The longest open air gallery in the world 全世界最長的戶外畫廊
I’ve never been a big fan of Germany especially after I once had a horrible German manager at work, and I didn’t fancy going to her horrible country for holiday. In the past summers, hubby and I used to go away on a short breaks with my brother and his family every year, and in 2014, it was the 25th anniversary of the fall of the Berlin Wall. My kid nephew was studying this as part of his history lesson at school, so we thought this might be good as an educational trip for the kid. Turned out it was good for us grown ups as well.
以前工作上曾經有一位很討厭的德國籍上司，所以一直對德國沒什麼好感。 前幾年剛好是德國柏林圍牆倒下25週年，結果決定放下對德國的歧見到柏林旅遊。印像中的德國是一個很機械化有結構的國家， 到柏林後才發覺原來它也有藝術的一面。東邊畫廊是全世界最長的戶外畫廊，總長超過1.3公里。 它是在柏林牆遺址上，由20個國家超過118位畫家畫上很多壁畫。在這裏跟大家分享當天到訪東邊畫廊時，見到 非常有價值，又見證歷史的藝術品。
My Impression of Germany
My impression of Germany (apart for the bad one from my horrible German manager, yes I will keep on saying that as she pissed me off big time) has always been one of mechanical, precision and structured. I’ve never thought of it as having an arty side, until I came to East Side Gallery in Berlin.
Why the Berlin Wall?
The East Side Gallery is the longest open air gallery in the world, and is part of the Berlin Wall that was built in 1961 by the East Germans. If you didn’t pay any attention to history lessons at school, you might have forgotten why this wall existed in the first place. So here’s a crash history lesson. After the Second World War, Germany was divvied up. Soviet Union got the East part, and US,UK and France got the West part. Berlin was located in the East part but for some bizarre reason they decided to carve up Berlin into East Berlin and West Berlin as well. Initially people were free to cross the border as they wish, but over time people from the East kept on fleeing over to the West. All in all, some 2.5m East Germans, including many skilled workers, professionals and intellectuals fled to West Germany. This hit the East Germany economy quite bad, so one day, on 12th August 1961, those in charge had a brilliant idea, let’s build a wall to stop the people fleeing!! Overnight a barbed wired was erected, and eventually a 165km wall was built, cutting off East Germany from the West for 25 years. The wall eventually came down in 1989 signifying the end of a major Cold War episode and the start of German unification.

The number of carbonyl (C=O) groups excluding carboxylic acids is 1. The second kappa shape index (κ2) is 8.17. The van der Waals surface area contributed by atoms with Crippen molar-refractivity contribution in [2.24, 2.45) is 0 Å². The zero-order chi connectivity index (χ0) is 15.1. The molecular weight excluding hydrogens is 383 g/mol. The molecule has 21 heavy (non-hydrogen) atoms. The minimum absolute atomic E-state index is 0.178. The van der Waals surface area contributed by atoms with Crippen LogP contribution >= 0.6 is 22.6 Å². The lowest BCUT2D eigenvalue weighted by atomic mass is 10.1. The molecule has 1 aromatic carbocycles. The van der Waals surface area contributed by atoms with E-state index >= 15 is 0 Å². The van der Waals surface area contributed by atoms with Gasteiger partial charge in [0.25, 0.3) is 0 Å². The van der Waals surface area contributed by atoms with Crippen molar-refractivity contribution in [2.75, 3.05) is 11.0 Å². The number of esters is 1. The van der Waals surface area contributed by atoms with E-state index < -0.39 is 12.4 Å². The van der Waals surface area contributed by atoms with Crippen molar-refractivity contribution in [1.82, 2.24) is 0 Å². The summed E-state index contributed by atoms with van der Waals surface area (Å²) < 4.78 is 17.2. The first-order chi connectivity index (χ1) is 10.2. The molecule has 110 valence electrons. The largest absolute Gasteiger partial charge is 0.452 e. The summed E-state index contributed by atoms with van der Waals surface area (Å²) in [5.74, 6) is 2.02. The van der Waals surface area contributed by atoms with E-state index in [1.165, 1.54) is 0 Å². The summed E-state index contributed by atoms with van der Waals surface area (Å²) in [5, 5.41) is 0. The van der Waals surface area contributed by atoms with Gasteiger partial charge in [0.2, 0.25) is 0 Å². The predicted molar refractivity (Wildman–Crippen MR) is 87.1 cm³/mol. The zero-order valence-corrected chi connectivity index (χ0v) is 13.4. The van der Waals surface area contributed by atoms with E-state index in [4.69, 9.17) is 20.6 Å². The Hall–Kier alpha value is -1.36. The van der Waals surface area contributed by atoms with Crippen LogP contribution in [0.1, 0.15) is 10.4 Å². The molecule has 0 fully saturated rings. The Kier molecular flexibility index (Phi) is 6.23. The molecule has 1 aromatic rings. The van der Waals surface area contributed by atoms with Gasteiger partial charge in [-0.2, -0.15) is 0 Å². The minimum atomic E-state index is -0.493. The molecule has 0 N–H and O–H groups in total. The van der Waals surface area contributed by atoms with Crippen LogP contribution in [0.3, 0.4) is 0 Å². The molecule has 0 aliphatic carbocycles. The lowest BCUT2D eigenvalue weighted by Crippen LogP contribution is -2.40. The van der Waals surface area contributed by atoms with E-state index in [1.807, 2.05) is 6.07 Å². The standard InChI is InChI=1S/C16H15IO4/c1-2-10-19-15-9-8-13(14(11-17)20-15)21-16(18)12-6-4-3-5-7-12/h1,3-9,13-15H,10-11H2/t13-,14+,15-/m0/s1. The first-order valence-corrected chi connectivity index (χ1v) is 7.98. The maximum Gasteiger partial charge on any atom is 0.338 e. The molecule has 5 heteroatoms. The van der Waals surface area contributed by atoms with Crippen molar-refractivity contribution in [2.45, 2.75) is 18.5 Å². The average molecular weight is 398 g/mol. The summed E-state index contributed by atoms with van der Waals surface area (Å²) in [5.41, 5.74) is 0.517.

Although the Wall came down in 1989, many parts were left intact to remind people of the past and to remain as a symbol of the historical changes that Germany has gone through. The Wall isn’t that tall that you can’t escape over it, and there were a handful of people who have succeed over the years. There’s also entrance (or exit, depending on how you look at it) gates dotted around.
In 1990, a 1.3km section was made into an open art gallery, the longest in the world. 118 artist from 20 countries around the world were invited to paint murals on the east side of the wall. Many expressed their views on the fall of the wall and the future of the world. This mural is called It’s Happened in November and was painted by the local artist Kani Alavi. It depicts the day the wall came down and the East German’s rushing over to the West.
It not not just the East Germans who were jumping over the wall. Here, in Wall Jumper, a west German guy is jumping over the wall in solidarity with the East Germans.
A Diagonal Solution to a Problem is by Russian artist mocking the East German authorities on how they force people to abide by their communist principles. So now we know Facebook wasn’t the first one who started off this whole ? trend.
Of all murals here, the most famous one must be My God, Help me to Survive this Deadly Love or sometimes known as the Fraternal Kiss. Unfortunately I don’t have a photo of the actual mural, but someone has stuck a poster of it here. This mural is inspired by the famous photo of a brotherly kiss between Brezhner, the leader of the Soviet Union and Honecker, the leader of East Germany in 1979.
And here’s a few more murals that I took while I was at the East Side Gallery.
Over the years, many of the murals have been vandalised which is a real pity. I mean, what it the problem with people? Apart from the fact that the wall itself is of significant historical value and has now been declared a historical monument, the murals represents history seen through artists’ eyes. It seems that Berlin is in a constant battle with its environment, will this ever stop?
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